Daily World News Digest, 18 May 2017

UN report: “Congolese military carried out extrajudicial killing of women and children”

On Wednesday, the Voice of America reported that the UN Joint Human Rights Office has concluded that the Congolese military and police carried out at least 185 extra-judicial executions during March and April, including 16 women and 53 children, in just three towns in Kasai-Central province. The UN’s Office for the Coordination of Humanitarian Affairs says the crisis in the Kasai region has displaced more than 1.2 million people. In recent months UN investigators say they have also found mass graves, reportedly dug by Congolese soldiers after clashes. http://bit.ly/2qyX4gG

UNICEF: Number of unaccompanied refugee children reaches ‘record high’

Today, Deutsche Welle reported that the number of refugee children traveling alone has increased fivefold since 2010, according to UNICEF. In 2015 and 2016, UNICEF said there were 300,000 unaccompanied and separated migrant children worldwide. The total number of unaccompanied children is believed to be much higher as UNICEF counts only children traveling alone who have been registered as part of an asylum claim or registered at a border. UNICEF warned that many young refugees and migrants have been forced into prostitution and slavery. http://bit.ly/2qUr1ed

Amnesty International blasts Brazilian police for “systematic killings and impunity”

On Wednesday, the Merco Press reported that Amnesty International has criticized the “impunity” enjoyed by Brazilian police, who kill suspects during operations. This follows a ruling last week by the Inter-American Court of Human Rights that Brazil must reopen investigations into the killing of 26 people in a Rio de Janeiro favela two decades ago.  Amnesty warns that police violence is still a reality in favelas and marginalized areas of Brazil. Amnesty and other human rights organizations accuse police of continuing to use extrajudicial killings and torture. http://bit.ly/2qunqSN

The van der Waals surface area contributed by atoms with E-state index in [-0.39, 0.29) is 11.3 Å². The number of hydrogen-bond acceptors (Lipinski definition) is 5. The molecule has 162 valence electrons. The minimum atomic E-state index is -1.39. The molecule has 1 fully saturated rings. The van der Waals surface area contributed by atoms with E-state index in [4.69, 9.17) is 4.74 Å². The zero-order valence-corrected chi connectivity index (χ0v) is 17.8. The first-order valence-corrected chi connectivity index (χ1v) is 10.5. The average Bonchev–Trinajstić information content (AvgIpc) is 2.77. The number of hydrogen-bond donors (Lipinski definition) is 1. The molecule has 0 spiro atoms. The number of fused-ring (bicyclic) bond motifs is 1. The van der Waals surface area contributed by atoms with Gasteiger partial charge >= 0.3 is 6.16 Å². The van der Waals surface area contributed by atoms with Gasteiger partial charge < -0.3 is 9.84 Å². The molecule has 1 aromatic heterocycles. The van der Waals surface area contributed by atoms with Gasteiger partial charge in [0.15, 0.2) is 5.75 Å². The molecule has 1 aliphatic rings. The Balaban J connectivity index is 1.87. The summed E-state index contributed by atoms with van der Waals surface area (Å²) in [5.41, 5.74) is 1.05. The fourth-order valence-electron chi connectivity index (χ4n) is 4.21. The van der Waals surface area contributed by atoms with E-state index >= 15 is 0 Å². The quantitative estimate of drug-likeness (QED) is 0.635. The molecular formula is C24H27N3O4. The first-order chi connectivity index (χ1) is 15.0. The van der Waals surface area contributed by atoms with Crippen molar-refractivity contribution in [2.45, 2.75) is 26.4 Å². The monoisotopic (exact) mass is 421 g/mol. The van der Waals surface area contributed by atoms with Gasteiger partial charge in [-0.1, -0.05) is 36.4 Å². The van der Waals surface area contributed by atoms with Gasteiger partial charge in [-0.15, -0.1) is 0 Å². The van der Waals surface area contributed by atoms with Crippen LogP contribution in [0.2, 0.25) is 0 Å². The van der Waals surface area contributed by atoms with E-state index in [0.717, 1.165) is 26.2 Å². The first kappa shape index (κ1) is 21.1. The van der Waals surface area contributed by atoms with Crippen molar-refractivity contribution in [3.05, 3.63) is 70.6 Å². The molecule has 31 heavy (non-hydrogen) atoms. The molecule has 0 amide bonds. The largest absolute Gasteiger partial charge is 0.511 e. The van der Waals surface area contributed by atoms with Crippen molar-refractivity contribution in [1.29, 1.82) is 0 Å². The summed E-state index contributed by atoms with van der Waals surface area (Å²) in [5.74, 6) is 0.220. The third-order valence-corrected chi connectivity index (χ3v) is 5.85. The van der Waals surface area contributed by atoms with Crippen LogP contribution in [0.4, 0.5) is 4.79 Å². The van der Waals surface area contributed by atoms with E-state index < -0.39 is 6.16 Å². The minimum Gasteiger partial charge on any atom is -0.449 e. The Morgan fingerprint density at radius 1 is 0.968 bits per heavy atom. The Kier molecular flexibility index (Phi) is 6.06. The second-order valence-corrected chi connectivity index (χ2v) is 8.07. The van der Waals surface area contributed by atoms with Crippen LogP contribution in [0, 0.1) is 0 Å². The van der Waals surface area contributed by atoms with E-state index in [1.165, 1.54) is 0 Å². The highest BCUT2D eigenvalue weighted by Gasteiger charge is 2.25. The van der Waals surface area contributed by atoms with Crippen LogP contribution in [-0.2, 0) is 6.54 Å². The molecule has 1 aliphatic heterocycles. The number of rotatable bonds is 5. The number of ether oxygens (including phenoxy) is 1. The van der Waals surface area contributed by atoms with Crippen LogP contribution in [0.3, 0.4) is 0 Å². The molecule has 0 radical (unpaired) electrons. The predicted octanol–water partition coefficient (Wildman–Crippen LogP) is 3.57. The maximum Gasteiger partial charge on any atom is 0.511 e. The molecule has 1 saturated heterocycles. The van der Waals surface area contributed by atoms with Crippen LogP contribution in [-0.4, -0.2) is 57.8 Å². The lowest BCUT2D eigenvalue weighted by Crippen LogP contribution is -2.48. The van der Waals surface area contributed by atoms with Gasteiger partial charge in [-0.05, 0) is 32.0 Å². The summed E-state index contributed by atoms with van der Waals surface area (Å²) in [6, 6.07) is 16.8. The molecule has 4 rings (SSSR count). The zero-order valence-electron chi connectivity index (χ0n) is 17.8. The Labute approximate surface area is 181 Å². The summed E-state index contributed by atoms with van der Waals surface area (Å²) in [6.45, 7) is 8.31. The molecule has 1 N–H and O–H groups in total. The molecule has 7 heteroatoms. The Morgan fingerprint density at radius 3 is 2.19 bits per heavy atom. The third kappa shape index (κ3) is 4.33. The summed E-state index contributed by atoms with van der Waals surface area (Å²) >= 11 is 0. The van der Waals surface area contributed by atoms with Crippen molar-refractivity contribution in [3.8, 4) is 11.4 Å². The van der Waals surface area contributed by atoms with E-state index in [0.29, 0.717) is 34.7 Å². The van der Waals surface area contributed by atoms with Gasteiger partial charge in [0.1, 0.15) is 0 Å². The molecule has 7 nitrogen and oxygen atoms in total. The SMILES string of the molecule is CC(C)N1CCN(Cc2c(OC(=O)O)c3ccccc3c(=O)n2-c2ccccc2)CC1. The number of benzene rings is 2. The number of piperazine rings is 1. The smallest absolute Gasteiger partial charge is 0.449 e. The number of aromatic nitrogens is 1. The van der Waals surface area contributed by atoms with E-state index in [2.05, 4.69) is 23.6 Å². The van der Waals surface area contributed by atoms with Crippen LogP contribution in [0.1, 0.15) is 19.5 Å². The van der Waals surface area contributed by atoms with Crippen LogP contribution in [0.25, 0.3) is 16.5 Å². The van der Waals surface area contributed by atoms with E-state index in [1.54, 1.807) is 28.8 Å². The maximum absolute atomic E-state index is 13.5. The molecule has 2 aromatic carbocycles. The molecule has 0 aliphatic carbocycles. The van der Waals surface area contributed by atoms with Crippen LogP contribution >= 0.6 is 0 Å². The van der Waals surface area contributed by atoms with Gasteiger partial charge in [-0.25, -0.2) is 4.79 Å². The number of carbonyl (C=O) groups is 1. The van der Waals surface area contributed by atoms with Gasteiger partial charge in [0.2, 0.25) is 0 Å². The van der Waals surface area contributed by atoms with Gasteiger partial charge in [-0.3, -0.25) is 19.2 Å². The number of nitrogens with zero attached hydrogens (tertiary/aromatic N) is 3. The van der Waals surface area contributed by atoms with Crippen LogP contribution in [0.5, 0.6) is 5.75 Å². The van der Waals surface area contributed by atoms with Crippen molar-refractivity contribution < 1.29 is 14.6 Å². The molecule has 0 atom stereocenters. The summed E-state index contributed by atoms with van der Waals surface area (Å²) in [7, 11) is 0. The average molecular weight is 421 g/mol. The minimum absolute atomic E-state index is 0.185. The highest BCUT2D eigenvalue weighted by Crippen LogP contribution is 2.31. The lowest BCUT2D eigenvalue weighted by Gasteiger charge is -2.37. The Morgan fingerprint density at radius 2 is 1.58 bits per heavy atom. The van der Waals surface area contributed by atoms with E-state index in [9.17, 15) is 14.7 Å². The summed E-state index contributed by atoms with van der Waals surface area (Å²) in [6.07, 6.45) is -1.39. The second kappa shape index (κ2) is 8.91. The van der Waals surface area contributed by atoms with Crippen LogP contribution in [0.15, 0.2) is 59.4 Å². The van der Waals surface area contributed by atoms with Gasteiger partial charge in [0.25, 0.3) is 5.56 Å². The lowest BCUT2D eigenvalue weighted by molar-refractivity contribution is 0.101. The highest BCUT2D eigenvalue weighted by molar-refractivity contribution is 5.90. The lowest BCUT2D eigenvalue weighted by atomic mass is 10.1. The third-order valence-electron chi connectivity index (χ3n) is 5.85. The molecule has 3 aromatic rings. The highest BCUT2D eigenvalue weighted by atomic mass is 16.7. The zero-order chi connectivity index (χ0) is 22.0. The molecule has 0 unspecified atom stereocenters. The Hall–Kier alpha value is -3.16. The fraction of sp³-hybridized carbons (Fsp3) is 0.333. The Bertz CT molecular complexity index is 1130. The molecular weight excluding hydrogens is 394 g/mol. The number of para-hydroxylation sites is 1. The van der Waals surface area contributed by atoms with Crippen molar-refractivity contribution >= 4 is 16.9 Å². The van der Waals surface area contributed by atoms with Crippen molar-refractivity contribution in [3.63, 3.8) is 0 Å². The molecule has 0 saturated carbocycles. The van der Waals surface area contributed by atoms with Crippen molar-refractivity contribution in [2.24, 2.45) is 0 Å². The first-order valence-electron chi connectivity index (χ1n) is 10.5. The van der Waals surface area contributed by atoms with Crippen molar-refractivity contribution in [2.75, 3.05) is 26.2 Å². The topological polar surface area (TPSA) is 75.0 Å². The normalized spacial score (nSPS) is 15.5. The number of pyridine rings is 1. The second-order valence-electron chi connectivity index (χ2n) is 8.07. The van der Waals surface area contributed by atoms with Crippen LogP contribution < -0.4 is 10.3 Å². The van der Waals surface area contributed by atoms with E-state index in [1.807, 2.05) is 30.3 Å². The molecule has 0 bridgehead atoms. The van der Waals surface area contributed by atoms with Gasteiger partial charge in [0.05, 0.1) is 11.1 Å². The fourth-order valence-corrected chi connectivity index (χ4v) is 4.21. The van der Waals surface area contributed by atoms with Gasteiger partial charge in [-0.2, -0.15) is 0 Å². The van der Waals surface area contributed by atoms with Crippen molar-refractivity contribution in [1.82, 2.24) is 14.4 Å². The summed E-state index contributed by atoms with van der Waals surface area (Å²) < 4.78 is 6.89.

Malaysia: Human rights group calls for investigation into abductions

The Star newspaper from Malaysia reported on Wednesday that the International Federation for Human Rights (FIDH) has urged Malaysian authorities to conduct swift and impartial investigations into two cases of disappearances. FIDH made the call after submitting the cases of missing persons Pastor Raymond Koh and social activist Amri Che Mat to the UN Working Group on Enforced or Involuntary Disappearances (WGEID). WGEID, which reviews cases of enforced disappearance and transmits them to governments, warns that between 1980 and 2016 no case of disappearances in Malaysia is still open. http://bit.ly/2rtRQBZ

Items in Daily World News Digest are summaries of published reports relevant to the issue of missing persons, compiled by ICMP staff. These items do not necessarily reflect the position of ICMP.